Theme

It is the collaborative belief of the faculty of the College of Education at Southeast Missouri State University and the professional community of educators who work with the College to prepare future educators of all levels that any overarching statement or theme must encompass a vision for the entire college and its constituent parts. That vision, encapsulated within a theme statement, is to prepare the pre-service teacher and to encourage and support the professional teacher, the administrator and the counselor in their efforts to at all times be, act and believe as caring, reflective and competent professionals in their respective domains.

Given that such a vision is an amalgam resulting from divergent constituencies, even within the broad field of education, it is important for us to be clear on what constitutes the foundational pieces on which this vision rests. While the primary tenets of this vision are our collective belief that to be a professional in education, including the different modalities of teaching, administration and counseling, one must perforce be caring, reflective and competent in both the personal and professionals senses, equally important are the penumbra components that we believe are both required and evoked by those three attributes. These components are to be found in the collegially derived descriptions for teacher education, administrator education and counselor education. We have distilled the heart of our visions for each of these areas as separate descriptions, because we felt that while intertwined in the College and in the field, each approaches the key components in a manner and through curricular and pedagogical means commensurate to that field.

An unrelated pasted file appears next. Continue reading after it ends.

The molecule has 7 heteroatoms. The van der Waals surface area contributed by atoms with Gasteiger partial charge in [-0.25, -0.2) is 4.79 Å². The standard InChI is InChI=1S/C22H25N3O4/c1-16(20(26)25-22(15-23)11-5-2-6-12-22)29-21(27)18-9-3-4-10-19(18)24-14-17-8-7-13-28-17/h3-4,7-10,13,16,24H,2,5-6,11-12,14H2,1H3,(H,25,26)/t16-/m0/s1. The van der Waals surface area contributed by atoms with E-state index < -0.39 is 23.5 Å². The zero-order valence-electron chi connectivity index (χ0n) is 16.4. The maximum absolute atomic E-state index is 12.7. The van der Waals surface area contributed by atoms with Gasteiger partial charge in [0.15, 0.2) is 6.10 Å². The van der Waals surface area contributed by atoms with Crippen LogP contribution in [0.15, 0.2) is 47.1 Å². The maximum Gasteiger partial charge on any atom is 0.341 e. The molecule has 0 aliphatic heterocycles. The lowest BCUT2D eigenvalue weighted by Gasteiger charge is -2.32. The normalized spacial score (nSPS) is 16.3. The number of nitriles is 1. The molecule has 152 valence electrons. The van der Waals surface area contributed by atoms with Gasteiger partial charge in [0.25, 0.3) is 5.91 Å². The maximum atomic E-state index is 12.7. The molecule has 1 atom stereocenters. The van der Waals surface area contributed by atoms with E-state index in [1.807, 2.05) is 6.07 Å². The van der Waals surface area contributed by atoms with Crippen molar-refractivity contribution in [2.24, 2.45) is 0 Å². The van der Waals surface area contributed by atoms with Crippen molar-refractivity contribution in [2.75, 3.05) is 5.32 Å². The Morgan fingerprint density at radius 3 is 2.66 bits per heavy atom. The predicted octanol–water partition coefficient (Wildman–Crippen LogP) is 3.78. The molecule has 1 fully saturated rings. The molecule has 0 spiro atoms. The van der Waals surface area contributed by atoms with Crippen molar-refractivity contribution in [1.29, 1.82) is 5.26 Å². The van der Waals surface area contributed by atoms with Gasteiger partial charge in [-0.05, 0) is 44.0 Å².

The general theme of the vision as noted above is that each of these areas endeavors to nurture and prepare the pre-service student and challenge and stimulate the continuing professional to be a caring, reflective and competent professional, which includes continuous endeavors to creatively incorporate technology throughout their individual subject area fields, to promote understanding and appreciation for diversity, and to demonstrate the continuous effort to develop, utilize and assess proficiencies according to the best standards as evidenced in professional, state and national standards.

Teacher Education (see fig. 1) 

Southeast Missouri State University has built its teacher education programs upon certain fundamental principles: